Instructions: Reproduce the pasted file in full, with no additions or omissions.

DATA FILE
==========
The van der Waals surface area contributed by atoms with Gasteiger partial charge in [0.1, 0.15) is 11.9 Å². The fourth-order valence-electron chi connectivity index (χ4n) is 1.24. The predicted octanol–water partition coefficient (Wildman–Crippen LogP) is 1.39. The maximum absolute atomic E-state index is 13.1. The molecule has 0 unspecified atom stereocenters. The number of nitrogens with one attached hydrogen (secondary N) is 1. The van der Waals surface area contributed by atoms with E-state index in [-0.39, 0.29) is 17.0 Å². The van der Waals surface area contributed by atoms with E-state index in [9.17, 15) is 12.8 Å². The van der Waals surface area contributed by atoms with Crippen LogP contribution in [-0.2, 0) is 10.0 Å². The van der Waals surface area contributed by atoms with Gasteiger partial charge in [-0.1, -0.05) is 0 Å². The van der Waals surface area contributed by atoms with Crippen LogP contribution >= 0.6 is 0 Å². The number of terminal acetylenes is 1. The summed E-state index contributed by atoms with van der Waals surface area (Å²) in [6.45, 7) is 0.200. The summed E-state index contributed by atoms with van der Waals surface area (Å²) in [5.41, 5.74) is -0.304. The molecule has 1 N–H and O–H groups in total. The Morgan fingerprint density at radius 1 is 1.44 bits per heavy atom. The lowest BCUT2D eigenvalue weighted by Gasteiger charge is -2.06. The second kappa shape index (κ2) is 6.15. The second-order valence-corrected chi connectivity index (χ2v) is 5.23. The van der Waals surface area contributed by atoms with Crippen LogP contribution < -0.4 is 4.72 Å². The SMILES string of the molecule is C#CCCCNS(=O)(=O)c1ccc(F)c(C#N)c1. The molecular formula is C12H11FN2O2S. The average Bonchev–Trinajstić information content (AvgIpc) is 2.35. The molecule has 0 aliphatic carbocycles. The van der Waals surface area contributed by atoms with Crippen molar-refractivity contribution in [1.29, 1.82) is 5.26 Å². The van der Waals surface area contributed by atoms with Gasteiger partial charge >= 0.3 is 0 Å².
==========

The van der Waals surface area contributed by atoms with Gasteiger partial charge in [0.1, 0.15) is 11.9 Å². The fourth-order valence-electron chi connectivity index (χ4n) is 1.24. The predicted octanol–water partition coefficient (Wildman–Crippen LogP) is 1.39. The maximum absolute atomic E-state index is 13.1. The molecule has 0 unspecified atom stereocenters. The number of nitrogens with one attached hydrogen (secondary N) is 1. The van der Waals surface area contributed by atoms with E-state index in [-0.39, 0.29) is 17.0 Å². The van der Waals surface area contributed by atoms with E-state index in [9.17, 15) is 12.8 Å². The van der Waals surface area contributed by atoms with Crippen LogP contribution in [-0.2, 0) is 10.0 Å². The van der Waals surface area contributed by atoms with Gasteiger partial charge in [-0.1, -0.05) is 0 Å². The van der Waals surface area contributed by atoms with Crippen LogP contribution >= 0.6 is 0 Å². The number of terminal acetylenes is 1. The summed E-state index contributed by atoms with van der Waals surface area (Å²) in [6.45, 7) is 0.200. The summed E-state index contributed by atoms with van der Waals surface area (Å²) in [5.41, 5.74) is -0.304. The molecule has 1 N–H and O–H groups in total. The Morgan fingerprint density at radius 1 is 1.44 bits per heavy atom. The lowest BCUT2D eigenvalue weighted by Gasteiger charge is -2.06. The second kappa shape index (κ2) is 6.15. The second-order valence-corrected chi connectivity index (χ2v) is 5.23. The van der Waals surface area contributed by atoms with Crippen LogP contribution < -0.4 is 4.72 Å². The SMILES string of the molecule is C#CCCCNS(=O)(=O)c1ccc(F)c(C#N)c1. The molecular formula is C12H11FN2O2S. The average Bonchev–Trinajstić information content (AvgIpc) is 2.35. The molecule has 0 aliphatic carbocycles. The van der Waals surface area contributed by atoms with Crippen molar-refractivity contribution in [1.29, 1.82) is 5.26 Å². The van der Waals surface area contributed by atoms with Gasteiger partial charge >= 0.3 is 0 Å².